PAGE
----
SNOHOMISH COUNTY, Wash. - It's been a near-record season for devastating mudslides in Western Washington. Homes have been destroyed. Dozens more are now on the edge of cliffs. The worst may still be ahead.
"That's where the mud came in first,” said Richard Lord. Lord was home with his dog when a wall of mud crashed into his Mukilteo house in 2011.
Two years later, KIRO 7 Eyewitness News reporter Lee Stoll went back to see what’s left.
Stoll: "How much money are you out?”
Lord: "You're looking over $1 million dollars -- million one, million two," said Lord.
Thieves have stolen wiring, appliances -- anything not nailed down.
"They took the dishwasher, they took the sink, they took some of the doors,” said Lord.
Stoll: “There's no federal aid, no disaster relief?”
Lord: "Nothing. We went to lawyers. One lawyer said ‘pack your bags and leave.’"
Now, he worries his neighbors face the same fate.
In 1998, a slow-moving landslide started to undercut a Kelso neighborhood in southwest Washington.
A year later, 137 homes were condemned.
FEMA declared the state’s first landslide disaster and divided $4.7 million among the evacuees.
Stoll asked Snohomish Emergency Management Director John Pennington "Could that happen here?"
"Yeah, I think it can,” said Pennington.
We walked through a Mukilteo neighborhood where roads and sidewalks are cracking. Yards have been covered in protective plastic.
“I'm more concerned about the people that are in the homes and how we can assist them through some grant programs, and to get to that point, we have to look at a declaration process from the federal government, which is not easy,” said Pennington.
Local officials have declared the coastline between Everett and Mukilteo a red zone -- the center of a new 10-15-year slide cycle.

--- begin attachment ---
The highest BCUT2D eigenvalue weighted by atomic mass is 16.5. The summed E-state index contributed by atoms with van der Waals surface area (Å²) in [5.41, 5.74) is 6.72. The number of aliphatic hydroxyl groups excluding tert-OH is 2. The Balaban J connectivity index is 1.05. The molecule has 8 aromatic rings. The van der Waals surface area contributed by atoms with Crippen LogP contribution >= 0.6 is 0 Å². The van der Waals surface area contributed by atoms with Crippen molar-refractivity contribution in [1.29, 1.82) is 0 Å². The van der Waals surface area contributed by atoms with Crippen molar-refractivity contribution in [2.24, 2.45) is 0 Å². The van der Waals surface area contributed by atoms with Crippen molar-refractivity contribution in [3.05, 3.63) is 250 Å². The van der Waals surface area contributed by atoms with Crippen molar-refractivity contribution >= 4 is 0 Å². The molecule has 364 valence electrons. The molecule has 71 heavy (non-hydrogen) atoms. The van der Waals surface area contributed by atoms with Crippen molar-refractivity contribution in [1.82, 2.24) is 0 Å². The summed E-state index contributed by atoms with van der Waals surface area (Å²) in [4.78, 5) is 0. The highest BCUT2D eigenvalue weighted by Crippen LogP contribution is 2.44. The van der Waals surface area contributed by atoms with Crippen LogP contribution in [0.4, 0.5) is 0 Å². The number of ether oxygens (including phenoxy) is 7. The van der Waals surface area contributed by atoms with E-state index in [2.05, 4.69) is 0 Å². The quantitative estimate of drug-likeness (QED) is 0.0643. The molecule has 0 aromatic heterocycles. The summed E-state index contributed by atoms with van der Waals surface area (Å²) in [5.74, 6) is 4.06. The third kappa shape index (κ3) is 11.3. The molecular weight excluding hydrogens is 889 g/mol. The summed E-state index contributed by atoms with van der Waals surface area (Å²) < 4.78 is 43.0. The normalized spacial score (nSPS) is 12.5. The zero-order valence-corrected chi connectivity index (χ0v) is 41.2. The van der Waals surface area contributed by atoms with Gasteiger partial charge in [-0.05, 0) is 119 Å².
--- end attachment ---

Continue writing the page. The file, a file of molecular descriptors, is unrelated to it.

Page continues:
More than 700 structures worth a combined $530 million are in that zone.
"If things get worse, the city will come and condemn them,” said Barry Nilsen, a local project engineer.
Forty homeowners in the red zone have already asked his company to shore up retaining walls and inspect their slopes.
That’s enough work to keep him busy for five years.
"There was too much greed of people wanting view property and building on loose fill and I think they got away with a lot of stuff in the 60s, 70s, 80s,” said Nilsen.
The state adopted the Growth Management Act in 1990, which tightened permit rules.
Most homes in slide zones now need a geological survey which could cost thousands of dollars.
It all comes out of the homeowner’s pocket.
"We had 5-10 inquiries of people looking at property but they were wise to know to have us go out and give them a preemptive bid ahead of time,” said Nilsen.
Pennington is not telling people to evacuate.
He is warning homeowners to evaluate their property,
"If as an example, we turned the camera and saw a small piece of land moving, and it's the first time that anyone has seen it, you should report that. Let's identify it, get it into the system,” said Pennington.
Richard Lord doesn’t want anyone to wait until it’s too late to walk away.
"If you can emotionally let it go, just do it. You could lose your life there,” said Lord.